According the U.S. National Cancer Institute and the U.S. Surgeon General, cigarette filters have no health benefits. Instead, they are one of the most effective and fraudulent marketing gimmicks ever concocted, in that they give the false impression of making smoking safer. In fact, as smokers shifted to filtered cigarettes since their introduction in the mid-twentieth century, the risks have actually increased for a more aggressive form of lung cancer (adenocarcinoma). Cigarette filters also deposit plastic fibers in the lungs of smokers.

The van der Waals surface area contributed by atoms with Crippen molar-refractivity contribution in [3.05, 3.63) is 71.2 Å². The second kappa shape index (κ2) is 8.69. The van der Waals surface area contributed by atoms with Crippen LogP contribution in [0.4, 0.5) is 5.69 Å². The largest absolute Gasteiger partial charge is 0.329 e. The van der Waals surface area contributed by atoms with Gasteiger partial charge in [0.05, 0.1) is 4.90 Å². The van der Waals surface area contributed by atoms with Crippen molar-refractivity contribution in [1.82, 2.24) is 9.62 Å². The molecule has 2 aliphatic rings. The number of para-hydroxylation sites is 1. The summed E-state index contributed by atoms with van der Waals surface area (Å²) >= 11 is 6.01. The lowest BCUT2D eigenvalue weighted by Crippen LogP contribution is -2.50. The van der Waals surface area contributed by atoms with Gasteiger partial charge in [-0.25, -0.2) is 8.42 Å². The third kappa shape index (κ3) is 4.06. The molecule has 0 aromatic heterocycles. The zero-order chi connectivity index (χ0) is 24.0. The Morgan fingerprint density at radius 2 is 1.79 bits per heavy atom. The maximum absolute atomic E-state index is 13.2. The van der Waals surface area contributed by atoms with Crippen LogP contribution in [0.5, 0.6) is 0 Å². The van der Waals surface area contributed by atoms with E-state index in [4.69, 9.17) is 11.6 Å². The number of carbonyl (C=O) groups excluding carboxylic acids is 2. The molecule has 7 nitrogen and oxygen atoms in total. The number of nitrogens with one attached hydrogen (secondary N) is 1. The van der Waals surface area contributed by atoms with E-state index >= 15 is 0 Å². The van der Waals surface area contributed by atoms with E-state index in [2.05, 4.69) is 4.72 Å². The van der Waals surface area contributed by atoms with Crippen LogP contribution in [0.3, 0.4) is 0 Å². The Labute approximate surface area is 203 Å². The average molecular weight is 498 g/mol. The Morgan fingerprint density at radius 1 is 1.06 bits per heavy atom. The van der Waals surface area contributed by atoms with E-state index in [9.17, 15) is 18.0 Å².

The majority of people who smoke and policymakers are not aware that filters are made of plastic and that they are not biodegradable. Recent research suggests that if people who smoke switch to unfiltered cigarettes, they consume fewer cigarettes per day and find smoking less satisfying. The plastics treaty provides an opportunity to mitigate an important source of microplastics and toxic waste while correcting the historic misinformation and misunderstandings attached to the plastic cigarette filter.